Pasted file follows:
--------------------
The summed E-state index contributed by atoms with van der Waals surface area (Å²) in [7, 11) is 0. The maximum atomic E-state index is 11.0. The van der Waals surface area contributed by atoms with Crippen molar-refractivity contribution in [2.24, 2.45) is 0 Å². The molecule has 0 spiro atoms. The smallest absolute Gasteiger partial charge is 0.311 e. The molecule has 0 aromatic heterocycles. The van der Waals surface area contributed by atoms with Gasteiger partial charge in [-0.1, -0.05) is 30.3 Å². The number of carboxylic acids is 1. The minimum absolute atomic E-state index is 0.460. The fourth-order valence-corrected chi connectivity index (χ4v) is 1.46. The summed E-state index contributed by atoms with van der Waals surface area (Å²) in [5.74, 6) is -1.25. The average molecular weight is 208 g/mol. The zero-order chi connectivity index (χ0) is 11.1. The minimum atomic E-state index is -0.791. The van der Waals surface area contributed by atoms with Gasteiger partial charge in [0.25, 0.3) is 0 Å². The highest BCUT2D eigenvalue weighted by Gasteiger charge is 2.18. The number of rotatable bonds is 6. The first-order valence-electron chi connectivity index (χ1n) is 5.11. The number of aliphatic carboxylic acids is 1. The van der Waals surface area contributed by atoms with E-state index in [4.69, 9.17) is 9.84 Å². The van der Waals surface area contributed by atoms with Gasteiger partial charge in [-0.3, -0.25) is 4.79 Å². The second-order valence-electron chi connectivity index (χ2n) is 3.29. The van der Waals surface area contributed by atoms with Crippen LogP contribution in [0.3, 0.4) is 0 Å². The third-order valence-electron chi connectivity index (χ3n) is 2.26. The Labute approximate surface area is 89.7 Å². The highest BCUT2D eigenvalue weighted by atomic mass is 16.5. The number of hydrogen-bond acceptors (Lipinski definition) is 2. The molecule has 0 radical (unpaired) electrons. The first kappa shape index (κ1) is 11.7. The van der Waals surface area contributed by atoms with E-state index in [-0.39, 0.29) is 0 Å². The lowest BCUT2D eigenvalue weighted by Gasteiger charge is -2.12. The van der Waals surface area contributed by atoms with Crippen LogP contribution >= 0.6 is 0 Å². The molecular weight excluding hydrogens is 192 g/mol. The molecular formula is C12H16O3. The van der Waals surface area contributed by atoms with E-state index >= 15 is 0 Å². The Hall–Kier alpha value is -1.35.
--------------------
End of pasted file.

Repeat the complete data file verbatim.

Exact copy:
The summed E-state index contributed by atoms with van der Waals surface area (Å²) in [7, 11) is 0. The maximum atomic E-state index is 11.0. The van der Waals surface area contributed by atoms with Crippen molar-refractivity contribution in [2.24, 2.45) is 0 Å². The molecule has 0 spiro atoms. The smallest absolute Gasteiger partial charge is 0.311 e. The molecule has 0 aromatic heterocycles. The van der Waals surface area contributed by atoms with Gasteiger partial charge in [-0.1, -0.05) is 30.3 Å². The number of carboxylic acids is 1. The minimum absolute atomic E-state index is 0.460. The fourth-order valence-corrected chi connectivity index (χ4v) is 1.46. The summed E-state index contributed by atoms with van der Waals surface area (Å²) in [5.74, 6) is -1.25. The average molecular weight is 208 g/mol. The zero-order chi connectivity index (χ0) is 11.1. The minimum atomic E-state index is -0.791. The van der Waals surface area contributed by atoms with Gasteiger partial charge in [0.25, 0.3) is 0 Å². The highest BCUT2D eigenvalue weighted by Gasteiger charge is 2.18. The number of rotatable bonds is 6. The first-order valence-electron chi connectivity index (χ1n) is 5.11. The number of aliphatic carboxylic acids is 1. The van der Waals surface area contributed by atoms with E-state index in [4.69, 9.17) is 9.84 Å². The van der Waals surface area contributed by atoms with Gasteiger partial charge in [-0.3, -0.25) is 4.79 Å². The second-order valence-electron chi connectivity index (χ2n) is 3.29. The van der Waals surface area contributed by atoms with Crippen LogP contribution in [0.3, 0.4) is 0 Å². The third-order valence-electron chi connectivity index (χ3n) is 2.26. The Labute approximate surface area is 89.7 Å². The highest BCUT2D eigenvalue weighted by atomic mass is 16.5. The number of hydrogen-bond acceptors (Lipinski definition) is 2. The molecule has 0 radical (unpaired) electrons. The first kappa shape index (κ1) is 11.7. The van der Waals surface area contributed by atoms with E-state index in [-0.39, 0.29) is 0 Å². The lowest BCUT2D eigenvalue weighted by Gasteiger charge is -2.12. The van der Waals surface area contributed by atoms with Crippen LogP contribution >= 0.6 is 0 Å². The molecular weight excluding hydrogens is 192 g/mol. The molecular formula is C12H16O3. The van der Waals surface area contributed by atoms with E-state index >= 15 is 0 Å². The Hall–Kier alpha value is -1.35.